A SCOTTISH castle which played a vital but little-known role in defeating Nazi Germany is on the market for £1.75 million.
The buyer of 19th-century Castle Toward gets 25 bedrooms, six reception rooms and extensive grounds with stunning views over the Cowal peninsula near Dunoon.
But 73 years ago, the property was commandeered by Winston Churchill, renamed HMS Brontosaurus, and used to train thousands of British troops for the D-Day landings.
Overlooking the Clyde estuary, and with easy access to the sloping shoreline, the castle was an ideal place to train troops in amphibious warfare.
Soldiers practised beach landings – complete with bombs, smokescreens and strafing fighters – and leapt from landing craft to clamber up the beach in preparation for the events of 6 June, 1944 in Normandy.
Allied troops would spend a week intensively training at the castle, swimming in full kit and taking part in day and night exercises on the nearby hills.
It must have been an amazing site with the landing crafts, ships and tanks coming and goingJim Jepson
The training was so tough and realistic that many servicemen died in accidents.
The B-listed castle, built from stone and slate in 1820, returned to civilian use in 1946 and until recently was used as an outdoor education centre.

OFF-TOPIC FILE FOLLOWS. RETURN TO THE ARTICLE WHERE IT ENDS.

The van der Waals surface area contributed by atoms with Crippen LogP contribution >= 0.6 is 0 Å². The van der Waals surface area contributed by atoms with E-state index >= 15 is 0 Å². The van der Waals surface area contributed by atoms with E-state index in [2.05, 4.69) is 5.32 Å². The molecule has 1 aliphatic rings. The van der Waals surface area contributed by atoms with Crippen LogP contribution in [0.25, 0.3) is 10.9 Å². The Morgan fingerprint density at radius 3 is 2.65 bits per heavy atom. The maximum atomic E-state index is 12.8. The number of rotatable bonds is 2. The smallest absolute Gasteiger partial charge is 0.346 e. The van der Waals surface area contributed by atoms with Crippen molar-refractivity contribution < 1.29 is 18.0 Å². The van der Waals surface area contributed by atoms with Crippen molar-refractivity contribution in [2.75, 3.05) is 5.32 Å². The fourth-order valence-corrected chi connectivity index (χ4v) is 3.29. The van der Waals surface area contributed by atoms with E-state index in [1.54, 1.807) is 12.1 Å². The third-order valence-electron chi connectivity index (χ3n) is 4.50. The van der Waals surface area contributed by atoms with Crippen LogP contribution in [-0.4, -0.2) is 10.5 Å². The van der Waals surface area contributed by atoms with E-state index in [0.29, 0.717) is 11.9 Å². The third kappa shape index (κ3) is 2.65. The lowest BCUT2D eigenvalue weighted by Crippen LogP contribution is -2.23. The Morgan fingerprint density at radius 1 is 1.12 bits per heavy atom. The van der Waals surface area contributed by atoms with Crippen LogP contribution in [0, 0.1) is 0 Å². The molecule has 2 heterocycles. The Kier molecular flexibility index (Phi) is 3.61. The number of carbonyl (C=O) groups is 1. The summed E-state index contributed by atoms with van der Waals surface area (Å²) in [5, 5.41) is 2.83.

The brochure from selling agent Baird Lumsden says the castle could be converted back to residential use and points out that the grounds include the ruins of the original castle and seat of the Clan Lamont.
The castle’s rich military history is still present. One room is named after Churchill following his visit with the chief of the Combined Operations Command, Lord Mountbatten.
The foundations of the huts used to accommodate visiting troops can still be seen in parts of the grounds.
Jim Jepson, an expert in the warfare of the time, said the troops at HMS Brontosaurus had been “planning for the return” to mainland Europe.
Mr Jepson, of commemorative group the Combined Operations Association, said of Castle Toward: “It was ideal where it was. It’s a beautiful building. And historically important, yes.”
The castle has only just been put on the open market after plans for a community buyout were rejected by the local council.
“The property was originally constructed as a private dwelling and could be used for this purpose again,” Mr Jepson said.
“However, due to its scale, it may now be more suited to a commercial use or subdivision subject to the required consents.”
Reflecting on its wartime use, Mr Jepson said the RAF would at times have flown over the Scottish beaches dropping bombs and smokescreens.
“It had to be as realistic as possible,” he said.
“It must have been an amazing sight with the landing craft, ships and tanks coming and going.”
Speaking about what it was like for the troops who attended HMS Brontosaurus, he said: “They were under a lot of pressure. Sadly, there were a lot of accidents and a lot of people killed.”
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